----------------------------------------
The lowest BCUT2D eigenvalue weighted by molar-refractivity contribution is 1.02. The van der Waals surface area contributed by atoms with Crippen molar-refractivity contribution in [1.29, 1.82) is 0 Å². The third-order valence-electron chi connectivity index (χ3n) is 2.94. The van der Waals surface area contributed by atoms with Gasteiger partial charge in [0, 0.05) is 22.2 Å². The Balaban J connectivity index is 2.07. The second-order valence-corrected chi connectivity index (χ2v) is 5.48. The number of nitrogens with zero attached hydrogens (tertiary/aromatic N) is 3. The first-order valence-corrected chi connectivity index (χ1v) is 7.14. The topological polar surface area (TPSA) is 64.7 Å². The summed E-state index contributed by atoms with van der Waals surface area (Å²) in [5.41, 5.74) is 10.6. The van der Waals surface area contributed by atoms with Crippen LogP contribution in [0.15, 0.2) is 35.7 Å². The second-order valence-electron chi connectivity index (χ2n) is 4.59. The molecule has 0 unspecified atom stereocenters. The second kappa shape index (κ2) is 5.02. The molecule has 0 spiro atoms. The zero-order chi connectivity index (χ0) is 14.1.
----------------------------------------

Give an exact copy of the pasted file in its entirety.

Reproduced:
The lowest BCUT2D eigenvalue weighted by molar-refractivity contribution is 1.02. The van der Waals surface area contributed by atoms with Crippen molar-refractivity contribution in [1.29, 1.82) is 0 Å². The third-order valence-electron chi connectivity index (χ3n) is 2.94. The van der Waals surface area contributed by atoms with Gasteiger partial charge in [0, 0.05) is 22.2 Å². The Balaban J connectivity index is 2.07. The second-order valence-corrected chi connectivity index (χ2v) is 5.48. The number of nitrogens with zero attached hydrogens (tertiary/aromatic N) is 3. The first-order valence-corrected chi connectivity index (χ1v) is 7.14. The topological polar surface area (TPSA) is 64.7 Å². The summed E-state index contributed by atoms with van der Waals surface area (Å²) in [5.41, 5.74) is 10.6. The van der Waals surface area contributed by atoms with Crippen LogP contribution in [0.15, 0.2) is 35.7 Å². The second-order valence-electron chi connectivity index (χ2n) is 4.59. The molecule has 0 unspecified atom stereocenters. The second kappa shape index (κ2) is 5.02. The molecule has 0 spiro atoms. The zero-order chi connectivity index (χ0) is 14.1.